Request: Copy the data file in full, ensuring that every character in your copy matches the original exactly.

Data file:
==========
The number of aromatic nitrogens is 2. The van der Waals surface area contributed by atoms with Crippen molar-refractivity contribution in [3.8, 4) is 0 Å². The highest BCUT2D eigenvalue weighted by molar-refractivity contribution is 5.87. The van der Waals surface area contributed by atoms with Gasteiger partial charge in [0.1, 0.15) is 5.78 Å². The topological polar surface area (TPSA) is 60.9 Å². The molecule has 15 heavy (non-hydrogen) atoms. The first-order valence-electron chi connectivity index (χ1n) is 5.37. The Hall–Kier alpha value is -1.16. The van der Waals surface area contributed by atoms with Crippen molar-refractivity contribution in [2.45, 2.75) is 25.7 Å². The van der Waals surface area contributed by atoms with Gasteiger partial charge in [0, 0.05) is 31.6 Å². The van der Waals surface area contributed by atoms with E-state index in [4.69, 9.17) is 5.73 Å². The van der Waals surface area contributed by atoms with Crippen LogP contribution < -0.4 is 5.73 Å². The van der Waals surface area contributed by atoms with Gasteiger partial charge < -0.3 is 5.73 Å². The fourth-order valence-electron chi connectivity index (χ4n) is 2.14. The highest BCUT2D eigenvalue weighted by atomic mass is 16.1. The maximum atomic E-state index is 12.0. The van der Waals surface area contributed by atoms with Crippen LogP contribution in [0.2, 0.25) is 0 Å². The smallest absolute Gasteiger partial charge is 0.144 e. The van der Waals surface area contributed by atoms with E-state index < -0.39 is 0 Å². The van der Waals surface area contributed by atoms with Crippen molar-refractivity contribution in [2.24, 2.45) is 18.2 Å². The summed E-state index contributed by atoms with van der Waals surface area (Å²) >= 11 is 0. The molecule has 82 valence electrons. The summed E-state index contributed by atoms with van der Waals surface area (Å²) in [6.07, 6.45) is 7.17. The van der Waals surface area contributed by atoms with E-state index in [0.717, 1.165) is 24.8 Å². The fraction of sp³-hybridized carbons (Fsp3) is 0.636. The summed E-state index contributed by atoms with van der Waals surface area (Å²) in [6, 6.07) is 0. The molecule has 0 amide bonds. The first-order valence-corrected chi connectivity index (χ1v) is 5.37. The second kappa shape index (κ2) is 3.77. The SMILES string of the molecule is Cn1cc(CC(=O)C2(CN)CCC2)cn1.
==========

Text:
The number of aromatic nitrogens is 2. The van der Waals surface area contributed by atoms with Crippen molar-refractivity contribution in [3.8, 4) is 0 Å². The highest BCUT2D eigenvalue weighted by molar-refractivity contribution is 5.87. The van der Waals surface area contributed by atoms with Gasteiger partial charge in [0.1, 0.15) is 5.78 Å². The topological polar surface area (TPSA) is 60.9 Å². The molecule has 15 heavy (non-hydrogen) atoms. The first-order valence-electron chi connectivity index (χ1n) is 5.37. The Hall–Kier alpha value is -1.16. The van der Waals surface area contributed by atoms with Crippen molar-refractivity contribution in [2.45, 2.75) is 25.7 Å². The van der Waals surface area contributed by atoms with Gasteiger partial charge in [0, 0.05) is 31.6 Å². The van der Waals surface area contributed by atoms with E-state index in [4.69, 9.17) is 5.73 Å². The van der Waals surface area contributed by atoms with Crippen LogP contribution < -0.4 is 5.73 Å². The van der Waals surface area contributed by atoms with Gasteiger partial charge < -0.3 is 5.73 Å². The fourth-order valence-electron chi connectivity index (χ4n) is 2.14. The highest BCUT2D eigenvalue weighted by atomic mass is 16.1. The maximum atomic E-state index is 12.0. The van der Waals surface area contributed by atoms with Crippen LogP contribution in [0.2, 0.25) is 0 Å². The smallest absolute Gasteiger partial charge is 0.144 e. The van der Waals surface area contributed by atoms with E-state index < -0.39 is 0 Å². The van der Waals surface area contributed by atoms with Crippen molar-refractivity contribution in [2.24, 2.45) is 18.2 Å². The summed E-state index contributed by atoms with van der Waals surface area (Å²) >= 11 is 0. The molecule has 82 valence electrons. The summed E-state index contributed by atoms with van der Waals surface area (Å²) in [6.07, 6.45) is 7.17. The van der Waals surface area contributed by atoms with E-state index in [0.717, 1.165) is 24.8 Å². The fraction of sp³-hybridized carbons (Fsp3) is 0.636. The summed E-state index contributed by atoms with van der Waals surface area (Å²) in [6, 6.07) is 0. The molecule has 0 amide bonds. The first-order valence-corrected chi connectivity index (χ1v) is 5.37. The second kappa shape index (κ2) is 3.77. The SMILES string of the molecule is Cn1cc(CC(=O)C2(CN)CCC2)cn1.